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S58 Prospective Health Economic Evaluation Of Different Recommended Strategies For Tb Testing In A Contemporary Hiv Positive Cohort
  1. SJ Capocci1,
  2. J Sewell2,
  3. C Smith2,
  4. I Cropley1,
  5. S Bhagani1,
  6. S Morris2,
  7. M Johnson1,
  8. MCI Lipman1
  1. 1Royal Free London NHS Foundation Trust, London, UK
  2. 2University College London, London, UK

Abstract

Introduction The risk of active tuberculosis (TB) disease is estimated to be increased 40-fold in people with HIV (PHIV). Effective antiretroviral treatment (ART) may reduce this significantly. UK national guidance recommends using blood interferon gamma release assay (IGRA) +/- tuberculin skin testing (TST) for latent TB (LTBI) diagnosis but there are little supporting health economic data. We sought to evaluate the cost-effectiveness of different testing strategies using data from a prospective contemporary cohort.

Methods Subjects receiving ambulatory HIV care were recruited by stratified selection within our HIV centre. TST, IGRA (TSpot. TB), frontal chest radiograph (CXR) and single induced sputum for mycobacterial culture were performed. The yield was used to model a screening programme that utilised current UK HIV demographics (Public Health England). Costs were based on the BNF, local costs or published literature (TST £16, IGRA £60, CXR £50, induced sputum £42, treatment for latent and active TB £786 and £7619 respectively). Uptake and LTBI treatment efficacy were both estimated at 65%. We assumed a lifetime reactivation rate with TST+/IGRA+ of 10% and TST+/IGRA- of 2%; and that all those with evidence of LTBI would be given treatment.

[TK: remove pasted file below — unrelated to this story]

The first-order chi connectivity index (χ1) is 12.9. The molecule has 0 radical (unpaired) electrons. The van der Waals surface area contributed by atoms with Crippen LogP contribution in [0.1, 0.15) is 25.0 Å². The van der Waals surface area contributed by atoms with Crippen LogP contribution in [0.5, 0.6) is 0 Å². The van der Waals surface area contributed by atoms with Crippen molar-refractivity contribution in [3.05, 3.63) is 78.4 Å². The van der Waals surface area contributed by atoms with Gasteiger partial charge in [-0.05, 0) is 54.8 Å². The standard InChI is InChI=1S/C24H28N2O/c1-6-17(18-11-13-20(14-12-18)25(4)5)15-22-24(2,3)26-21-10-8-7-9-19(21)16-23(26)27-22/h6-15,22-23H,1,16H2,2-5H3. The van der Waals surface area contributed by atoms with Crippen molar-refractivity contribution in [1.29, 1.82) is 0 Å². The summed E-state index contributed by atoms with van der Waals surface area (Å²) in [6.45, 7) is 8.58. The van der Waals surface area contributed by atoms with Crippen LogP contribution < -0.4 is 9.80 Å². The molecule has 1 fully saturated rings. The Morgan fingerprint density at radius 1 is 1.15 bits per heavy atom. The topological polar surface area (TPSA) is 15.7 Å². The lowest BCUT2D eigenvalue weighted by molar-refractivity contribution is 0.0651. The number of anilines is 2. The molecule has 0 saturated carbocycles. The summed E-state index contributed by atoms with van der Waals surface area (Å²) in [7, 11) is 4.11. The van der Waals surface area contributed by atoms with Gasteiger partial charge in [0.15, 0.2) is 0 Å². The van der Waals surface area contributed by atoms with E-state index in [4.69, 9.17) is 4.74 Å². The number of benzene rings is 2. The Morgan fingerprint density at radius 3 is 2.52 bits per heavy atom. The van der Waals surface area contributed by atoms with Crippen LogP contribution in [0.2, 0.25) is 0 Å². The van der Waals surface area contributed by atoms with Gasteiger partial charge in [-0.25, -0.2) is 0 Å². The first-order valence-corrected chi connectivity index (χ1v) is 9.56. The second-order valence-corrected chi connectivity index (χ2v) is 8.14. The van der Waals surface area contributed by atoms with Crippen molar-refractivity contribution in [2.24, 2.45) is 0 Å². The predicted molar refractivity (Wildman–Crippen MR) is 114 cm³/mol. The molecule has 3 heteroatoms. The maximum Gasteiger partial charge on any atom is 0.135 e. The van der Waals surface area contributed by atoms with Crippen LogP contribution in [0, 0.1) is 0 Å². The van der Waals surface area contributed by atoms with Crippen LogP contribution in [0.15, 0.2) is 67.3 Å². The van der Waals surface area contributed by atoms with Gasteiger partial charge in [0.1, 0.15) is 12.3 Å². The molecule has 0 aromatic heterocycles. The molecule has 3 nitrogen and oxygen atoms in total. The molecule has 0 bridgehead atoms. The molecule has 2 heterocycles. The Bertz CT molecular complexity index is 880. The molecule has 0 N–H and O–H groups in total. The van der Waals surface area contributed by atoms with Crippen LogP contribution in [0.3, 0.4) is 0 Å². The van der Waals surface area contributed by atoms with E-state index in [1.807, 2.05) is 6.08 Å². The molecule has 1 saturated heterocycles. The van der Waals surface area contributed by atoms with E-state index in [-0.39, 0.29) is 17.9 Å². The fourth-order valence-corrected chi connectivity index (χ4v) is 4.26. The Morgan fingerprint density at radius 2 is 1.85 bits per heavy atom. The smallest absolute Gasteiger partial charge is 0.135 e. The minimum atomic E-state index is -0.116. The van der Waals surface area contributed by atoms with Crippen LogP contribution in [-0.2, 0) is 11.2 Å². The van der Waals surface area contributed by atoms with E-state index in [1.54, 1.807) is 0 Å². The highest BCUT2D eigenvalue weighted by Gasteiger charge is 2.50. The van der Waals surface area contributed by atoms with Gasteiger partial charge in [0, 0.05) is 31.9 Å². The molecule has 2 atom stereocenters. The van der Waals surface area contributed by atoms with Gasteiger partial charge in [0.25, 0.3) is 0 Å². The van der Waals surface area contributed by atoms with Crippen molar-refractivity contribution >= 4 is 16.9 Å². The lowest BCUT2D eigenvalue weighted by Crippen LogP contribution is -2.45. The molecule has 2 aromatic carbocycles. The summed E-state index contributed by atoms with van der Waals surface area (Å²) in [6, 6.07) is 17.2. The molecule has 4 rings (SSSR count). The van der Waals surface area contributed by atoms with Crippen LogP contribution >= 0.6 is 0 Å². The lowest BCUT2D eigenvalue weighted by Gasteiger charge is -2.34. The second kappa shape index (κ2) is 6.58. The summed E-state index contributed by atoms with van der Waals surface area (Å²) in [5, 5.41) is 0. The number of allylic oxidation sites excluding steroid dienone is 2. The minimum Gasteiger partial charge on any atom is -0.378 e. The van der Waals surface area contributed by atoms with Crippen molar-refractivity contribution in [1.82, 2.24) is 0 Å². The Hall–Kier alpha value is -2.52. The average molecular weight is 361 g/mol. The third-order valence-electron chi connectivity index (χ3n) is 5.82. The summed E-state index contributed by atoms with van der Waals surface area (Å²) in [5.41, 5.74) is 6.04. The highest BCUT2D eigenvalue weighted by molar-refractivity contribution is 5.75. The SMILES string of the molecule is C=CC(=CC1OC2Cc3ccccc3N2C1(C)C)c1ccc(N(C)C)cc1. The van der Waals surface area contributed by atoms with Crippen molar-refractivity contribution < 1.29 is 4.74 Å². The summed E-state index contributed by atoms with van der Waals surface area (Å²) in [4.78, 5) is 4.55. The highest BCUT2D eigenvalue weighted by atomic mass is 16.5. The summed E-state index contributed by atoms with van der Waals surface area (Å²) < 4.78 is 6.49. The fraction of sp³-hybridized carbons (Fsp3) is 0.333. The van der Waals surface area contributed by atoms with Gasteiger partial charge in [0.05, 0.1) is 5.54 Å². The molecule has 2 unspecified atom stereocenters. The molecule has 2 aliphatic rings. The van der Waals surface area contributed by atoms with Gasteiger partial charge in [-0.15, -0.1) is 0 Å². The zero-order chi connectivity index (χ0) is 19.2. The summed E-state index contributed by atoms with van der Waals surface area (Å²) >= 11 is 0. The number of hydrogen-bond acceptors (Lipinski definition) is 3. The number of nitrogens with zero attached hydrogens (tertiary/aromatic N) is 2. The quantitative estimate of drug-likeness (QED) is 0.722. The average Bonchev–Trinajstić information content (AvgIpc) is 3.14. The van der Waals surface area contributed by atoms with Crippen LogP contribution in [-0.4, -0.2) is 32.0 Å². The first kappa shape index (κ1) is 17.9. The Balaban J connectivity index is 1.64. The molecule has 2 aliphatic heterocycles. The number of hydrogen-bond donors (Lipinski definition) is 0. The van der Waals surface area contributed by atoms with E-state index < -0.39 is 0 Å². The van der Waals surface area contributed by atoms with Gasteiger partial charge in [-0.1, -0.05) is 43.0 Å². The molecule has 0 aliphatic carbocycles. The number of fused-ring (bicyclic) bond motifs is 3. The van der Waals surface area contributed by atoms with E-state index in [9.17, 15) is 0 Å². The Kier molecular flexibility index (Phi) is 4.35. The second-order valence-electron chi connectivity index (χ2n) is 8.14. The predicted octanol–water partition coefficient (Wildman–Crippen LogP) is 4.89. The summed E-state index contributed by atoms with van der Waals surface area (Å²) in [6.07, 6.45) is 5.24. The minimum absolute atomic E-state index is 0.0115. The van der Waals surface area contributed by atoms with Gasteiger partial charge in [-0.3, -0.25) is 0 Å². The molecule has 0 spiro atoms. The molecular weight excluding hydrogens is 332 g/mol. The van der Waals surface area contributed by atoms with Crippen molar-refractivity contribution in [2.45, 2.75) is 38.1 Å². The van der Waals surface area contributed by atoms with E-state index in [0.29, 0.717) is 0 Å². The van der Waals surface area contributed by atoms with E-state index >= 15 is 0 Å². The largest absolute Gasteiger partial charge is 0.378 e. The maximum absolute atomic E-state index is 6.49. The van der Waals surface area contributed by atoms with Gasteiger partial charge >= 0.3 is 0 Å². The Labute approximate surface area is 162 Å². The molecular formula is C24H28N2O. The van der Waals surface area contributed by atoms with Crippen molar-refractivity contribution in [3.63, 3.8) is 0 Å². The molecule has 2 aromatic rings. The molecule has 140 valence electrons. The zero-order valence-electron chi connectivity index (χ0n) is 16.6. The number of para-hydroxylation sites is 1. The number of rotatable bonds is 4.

Results Over 13 months, 211 people were recruited. 26% were female and 26% black African. LTBI rates amongst subjects from sub-Saharan Africa, medium and low TB incidence countries were 8/55 (15%), 2/31 (6%) and 4/125 (3%) respectively. One patient had a persistently indeterminate IGRA. Subclinical TB disease was diagnosed in two (1%) subjects.

Using these data to model TB testing nationally, the British HIV Association (BHIVA) testing algorithm was the most cost-effective with an incremental cost effectiveness ratio (ICER) of £21,475. The NICE algorithm both cost more and prevented fewer cases of active TB (Table 1). More comprehensive strategies were associated with increasing cost.

Conclusion Testing only those at highest risk of progression to active TB disease in an HIV population with high ART use was cost-effective, whilst most strategies testing all comers and for active TB cost considerably more than the £20–30,000/QALY gained threshold used in the UK.

Abstract S58 Table 1

Cost-effectiveness comparisons between different testing strategies and no testing for TB in people living with HIV assuming a 10% progression rate to active TB in people with a positive IGRA

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